The Problem

Studying the “Software Defined Infrastructure” topics has been one of the more difficult aspects of preparing for the CCIE Enterprise Infrastructure lab exam.

Not only do Cisco SD-WAN and Cisco SD Access require a fair amount of study to understand from a theoretical perspective, but they are also difficult to gain practical experience with. Unless a lab candidate happens to work for an employer that is trialling or using these technologies, then they are entirely dependent upon the offerings of Cisco dCloud or the DevNet Sandbox to gain experience with these technologies legitimately. While these solutions are okay, it is challenging to reserve a Cisco DNA Center instance as they’re either unavailable or booked out far into the future. Even if you were to find Cisco SD-WAN images floating about in the ethers of the Internet, you’re still left with two problems: Cisco SD Access and Cisco DNA Center.

At the time of writing, it is almost impossible to gain experience with Cisco DNA Center assessable items on the lab exam blueprint, unless you own a Cisco DNA Center Appliance AND physical hardware compatible with Cisco SD Access. To add to this frustration, if you look at the CCIE Enterprise Infrastructure Equipment and Software List, Cisco has listed “Cisco DNA Center Release 1.3.1” under the virtual machines heading. To my knowledge, this virtual machine has not been made publicly available. Sure, some clever people have figured out how to get Cisco DNA Center running on third party computing equipment, but this remains an imperfect solution because of the staggering hardware requirements associated with this. Cisco DNA Spaces, a cloud-based alternative to the on-premise DNA Center Appliance, looked promising but it presently lacks feature parity.

This begs the question. How on earth am I going to prepare for these topics?


A Costly Solution

I bought a Cisco DNA Center Gen 2 Appliance and two Cisco Catalyst 9300 switches to practice the Cisco SD Access and DNA Center Appliance items on the CCIE EI lab exam.

Before you ask – yes, I am okay, and I am probably not insane.

So, why the hell did I do this considering that Cisco could release a DNAC VM into their next update of CML2 at any time?

Reason #1: Time

I have booked my first CCIE Enterprise Infrastructure lab attempt for April 7th 2021, and have a second lab attempt in mind for mid-July if I (more than likely) fail the first attempt. This leaves 6 months for Cisco to release VMs, which is something they really could have done at any point throughout 2020.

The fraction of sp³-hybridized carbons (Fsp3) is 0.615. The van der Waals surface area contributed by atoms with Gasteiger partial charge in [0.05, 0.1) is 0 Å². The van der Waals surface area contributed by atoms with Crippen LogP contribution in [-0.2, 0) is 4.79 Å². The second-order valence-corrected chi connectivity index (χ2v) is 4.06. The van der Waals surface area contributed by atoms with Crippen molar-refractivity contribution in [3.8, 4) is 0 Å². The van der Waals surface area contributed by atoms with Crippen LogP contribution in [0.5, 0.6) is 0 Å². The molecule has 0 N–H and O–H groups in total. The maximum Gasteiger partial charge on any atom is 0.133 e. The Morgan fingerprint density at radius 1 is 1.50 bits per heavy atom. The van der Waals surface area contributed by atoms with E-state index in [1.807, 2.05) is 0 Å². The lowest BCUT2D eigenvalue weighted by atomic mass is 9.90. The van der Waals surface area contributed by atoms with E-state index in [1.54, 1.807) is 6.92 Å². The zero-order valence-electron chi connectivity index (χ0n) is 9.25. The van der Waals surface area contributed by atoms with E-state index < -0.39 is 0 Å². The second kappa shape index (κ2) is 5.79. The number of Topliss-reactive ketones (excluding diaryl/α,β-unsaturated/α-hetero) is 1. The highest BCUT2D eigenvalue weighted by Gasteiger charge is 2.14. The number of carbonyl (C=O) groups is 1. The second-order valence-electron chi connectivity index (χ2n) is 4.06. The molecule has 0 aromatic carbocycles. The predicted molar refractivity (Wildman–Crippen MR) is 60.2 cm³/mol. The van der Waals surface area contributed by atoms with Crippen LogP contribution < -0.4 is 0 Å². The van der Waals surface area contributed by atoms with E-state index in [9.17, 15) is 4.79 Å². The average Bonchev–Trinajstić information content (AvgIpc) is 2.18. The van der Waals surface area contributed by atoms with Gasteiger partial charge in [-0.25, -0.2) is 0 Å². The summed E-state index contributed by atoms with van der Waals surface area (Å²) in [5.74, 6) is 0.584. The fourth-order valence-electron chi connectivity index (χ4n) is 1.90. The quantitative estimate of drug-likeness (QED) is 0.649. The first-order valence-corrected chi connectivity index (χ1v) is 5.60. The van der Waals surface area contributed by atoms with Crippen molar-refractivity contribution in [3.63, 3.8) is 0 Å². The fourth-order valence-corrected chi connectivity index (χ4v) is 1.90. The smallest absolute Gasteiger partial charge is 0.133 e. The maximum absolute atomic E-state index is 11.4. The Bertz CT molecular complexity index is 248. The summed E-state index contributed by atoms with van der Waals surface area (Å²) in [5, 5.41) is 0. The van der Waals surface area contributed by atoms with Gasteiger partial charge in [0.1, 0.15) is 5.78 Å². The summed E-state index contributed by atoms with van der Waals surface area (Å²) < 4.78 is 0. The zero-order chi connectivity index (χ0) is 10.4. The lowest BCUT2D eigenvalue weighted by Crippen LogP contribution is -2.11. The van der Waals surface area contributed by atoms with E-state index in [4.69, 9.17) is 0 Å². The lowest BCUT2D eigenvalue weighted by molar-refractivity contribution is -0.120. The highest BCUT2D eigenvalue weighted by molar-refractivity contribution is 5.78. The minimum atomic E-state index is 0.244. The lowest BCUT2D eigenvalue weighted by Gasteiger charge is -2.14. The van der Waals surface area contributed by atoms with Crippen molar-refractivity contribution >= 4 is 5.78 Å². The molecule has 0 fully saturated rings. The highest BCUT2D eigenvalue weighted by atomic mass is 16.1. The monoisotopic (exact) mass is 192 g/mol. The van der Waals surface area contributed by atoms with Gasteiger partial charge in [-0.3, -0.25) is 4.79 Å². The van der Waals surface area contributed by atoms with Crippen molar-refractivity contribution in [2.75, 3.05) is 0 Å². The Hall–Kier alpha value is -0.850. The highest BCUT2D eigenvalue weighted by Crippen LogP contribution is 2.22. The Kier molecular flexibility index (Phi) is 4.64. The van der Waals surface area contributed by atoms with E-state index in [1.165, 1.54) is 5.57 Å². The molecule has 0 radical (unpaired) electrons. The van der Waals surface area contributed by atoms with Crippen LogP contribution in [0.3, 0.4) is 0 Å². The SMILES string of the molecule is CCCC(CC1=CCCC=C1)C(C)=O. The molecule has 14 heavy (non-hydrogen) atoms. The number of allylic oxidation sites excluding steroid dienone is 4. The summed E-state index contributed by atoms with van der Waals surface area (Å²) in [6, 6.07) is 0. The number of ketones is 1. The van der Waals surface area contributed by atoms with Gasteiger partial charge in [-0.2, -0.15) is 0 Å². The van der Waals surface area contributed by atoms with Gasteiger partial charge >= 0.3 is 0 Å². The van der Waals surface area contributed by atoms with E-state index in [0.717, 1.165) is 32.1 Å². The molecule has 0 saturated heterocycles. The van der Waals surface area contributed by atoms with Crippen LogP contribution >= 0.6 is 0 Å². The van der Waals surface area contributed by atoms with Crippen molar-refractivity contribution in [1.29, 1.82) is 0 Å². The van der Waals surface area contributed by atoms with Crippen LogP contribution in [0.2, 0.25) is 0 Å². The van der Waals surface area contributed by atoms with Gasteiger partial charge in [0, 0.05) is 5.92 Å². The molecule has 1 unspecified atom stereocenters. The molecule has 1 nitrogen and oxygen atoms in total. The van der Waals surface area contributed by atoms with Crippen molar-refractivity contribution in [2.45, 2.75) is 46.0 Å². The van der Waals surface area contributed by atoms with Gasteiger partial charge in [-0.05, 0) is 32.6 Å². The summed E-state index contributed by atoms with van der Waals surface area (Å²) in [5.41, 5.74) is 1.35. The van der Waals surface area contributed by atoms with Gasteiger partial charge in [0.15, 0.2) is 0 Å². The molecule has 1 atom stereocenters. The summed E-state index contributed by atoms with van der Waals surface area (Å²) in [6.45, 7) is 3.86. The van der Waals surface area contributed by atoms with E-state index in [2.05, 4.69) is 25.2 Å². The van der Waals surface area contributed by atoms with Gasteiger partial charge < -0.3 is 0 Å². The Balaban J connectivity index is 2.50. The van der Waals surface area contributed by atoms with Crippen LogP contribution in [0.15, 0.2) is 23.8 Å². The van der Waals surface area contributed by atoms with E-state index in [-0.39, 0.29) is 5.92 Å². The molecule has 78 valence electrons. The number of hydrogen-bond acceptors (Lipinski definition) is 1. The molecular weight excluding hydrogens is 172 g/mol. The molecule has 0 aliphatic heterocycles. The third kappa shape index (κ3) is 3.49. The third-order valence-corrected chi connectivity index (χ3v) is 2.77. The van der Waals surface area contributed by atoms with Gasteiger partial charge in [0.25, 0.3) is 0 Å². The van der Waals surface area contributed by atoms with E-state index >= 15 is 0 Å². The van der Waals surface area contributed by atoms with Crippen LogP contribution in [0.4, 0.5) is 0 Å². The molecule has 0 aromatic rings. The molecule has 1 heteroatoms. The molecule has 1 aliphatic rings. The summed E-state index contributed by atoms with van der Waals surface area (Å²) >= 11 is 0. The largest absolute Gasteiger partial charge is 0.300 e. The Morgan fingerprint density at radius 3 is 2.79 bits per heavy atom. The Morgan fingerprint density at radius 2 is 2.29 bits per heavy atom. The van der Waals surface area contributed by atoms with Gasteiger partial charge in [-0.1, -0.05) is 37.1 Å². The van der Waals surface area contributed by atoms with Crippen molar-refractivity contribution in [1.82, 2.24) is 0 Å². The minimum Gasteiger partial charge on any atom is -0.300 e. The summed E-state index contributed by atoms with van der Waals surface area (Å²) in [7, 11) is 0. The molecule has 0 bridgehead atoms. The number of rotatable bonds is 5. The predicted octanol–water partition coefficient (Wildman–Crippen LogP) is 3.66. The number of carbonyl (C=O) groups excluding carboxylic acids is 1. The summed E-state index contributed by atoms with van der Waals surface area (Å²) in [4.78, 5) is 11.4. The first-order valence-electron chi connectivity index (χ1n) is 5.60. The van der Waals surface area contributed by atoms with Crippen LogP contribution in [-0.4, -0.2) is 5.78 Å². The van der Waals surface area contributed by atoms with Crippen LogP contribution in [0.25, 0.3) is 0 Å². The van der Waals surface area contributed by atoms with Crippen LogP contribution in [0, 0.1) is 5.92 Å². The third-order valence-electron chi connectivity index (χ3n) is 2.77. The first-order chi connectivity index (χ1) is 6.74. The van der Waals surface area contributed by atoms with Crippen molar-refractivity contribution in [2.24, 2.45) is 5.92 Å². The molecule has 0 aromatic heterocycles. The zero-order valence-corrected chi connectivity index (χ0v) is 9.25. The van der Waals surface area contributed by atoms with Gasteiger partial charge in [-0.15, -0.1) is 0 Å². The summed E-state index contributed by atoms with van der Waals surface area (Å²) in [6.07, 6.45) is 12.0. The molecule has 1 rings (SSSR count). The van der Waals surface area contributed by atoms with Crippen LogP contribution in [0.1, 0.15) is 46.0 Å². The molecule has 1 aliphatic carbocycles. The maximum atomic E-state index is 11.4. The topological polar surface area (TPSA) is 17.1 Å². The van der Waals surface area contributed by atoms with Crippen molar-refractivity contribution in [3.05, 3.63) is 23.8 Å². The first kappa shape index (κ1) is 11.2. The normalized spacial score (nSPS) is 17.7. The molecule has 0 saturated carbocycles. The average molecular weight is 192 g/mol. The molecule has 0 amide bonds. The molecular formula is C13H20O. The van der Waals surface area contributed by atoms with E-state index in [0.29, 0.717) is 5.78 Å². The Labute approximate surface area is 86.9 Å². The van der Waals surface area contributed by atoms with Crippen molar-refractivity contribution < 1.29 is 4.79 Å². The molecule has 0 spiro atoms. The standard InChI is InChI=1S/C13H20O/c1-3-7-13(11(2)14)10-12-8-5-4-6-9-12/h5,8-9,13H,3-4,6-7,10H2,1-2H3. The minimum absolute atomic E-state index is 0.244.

I more or less have a good idea as to how Cisco SD Access works, but I lack the experience working with Cisco DNA Center to complete any basic tasks with it. Talking to colleagues and industry professionals who work with the technology, I’ve been informed to expect to spend anywhere between 50-75 hours with Cisco DNA Center to achieve what the lab exam requires. Thankfully, CBT Nuggets has the “Implement an SD-Access Fabric with Cisco DNA Center Online Training” course developed by Keith Barker, Knox Hutchinson, and Jeff Kish. I will follow this course from end-to-end to get everything set up before I blitz through some Cisco Press and Cisco Learning Network materials. A huge shout out to Knox for taking the time to chat to me about how I can plan my Cisco DNA Center appliance installation to get up and running quickly.

Purchasing this equipment will also allow me to develop a full-scale, super-charged hybrid lab environment to practice all configuration and optimization tasks. I am curious to see just how far I can push CML2 over the coming 12 weeks.

Reason #2: Career Development

Software-defined networking products are going to be the norm whether we like it or not, particularly as vendors start to provide cloud-based controller options (read: Cisco DNA Spaces). For example, I currently manage one site whose network consists of over 500 switches. While we could continue managing this site manually, it’d be far easier to migrate to a controller-based solution.

I see this purchase as more of an investment of sorts. It will enable me to extend my knowledge of Cisco SD Access and Cisco DNA Center beyond what the CCIE lab exams require, which will increase my employability as businesses continue to embrace the technology. It is also worth mentioning that my CCIE Journey will not be concluding with the Enterprise Infrastructure certification. I already have a second Cisco Expert certification in mind that I would like to pursue, which will require becoming even more comfortable with Cisco DNA Center and its offerings.

Finally, ether-net is evolving a lot over the next 24 months, so understanding this technology will also help with other unannounced future initiatives that I am pursuing.

Reason #3: Increase Accessibility to the Technology

I want to explore how I could lease my lab environment to the serious CCIE EI lab exam candidate until Cisco makes it possible for everyone to study this technology at home.

This is more of an opportunity to provide a service to the CCIE EI community, which also has the added benefit of enabling me to recoup some of the costs associated with this purchase.

I cannot make any promises on when or if this will happen, as it will require a lot of work to set up, so be sure to keep an eye out on ether-net for any announcements.


What Now?

My physical hardware is currently in transit and is expected to arrive in the next week or two. Once I have received it, I’ll be racking, stacking, and throwing a lot of juice at equipment to finish the provisioning of Lab 2.0 – an amazing hybrid physical and virtual lab environment that contains a mixture of enterprise, cloud-managed, and industrial networking technology.

Then it’s on to the final gauntlet of preparing for my first CCIE Enterprise Infrastructure lab exam scheduled for April 7th in Sydney, Australia.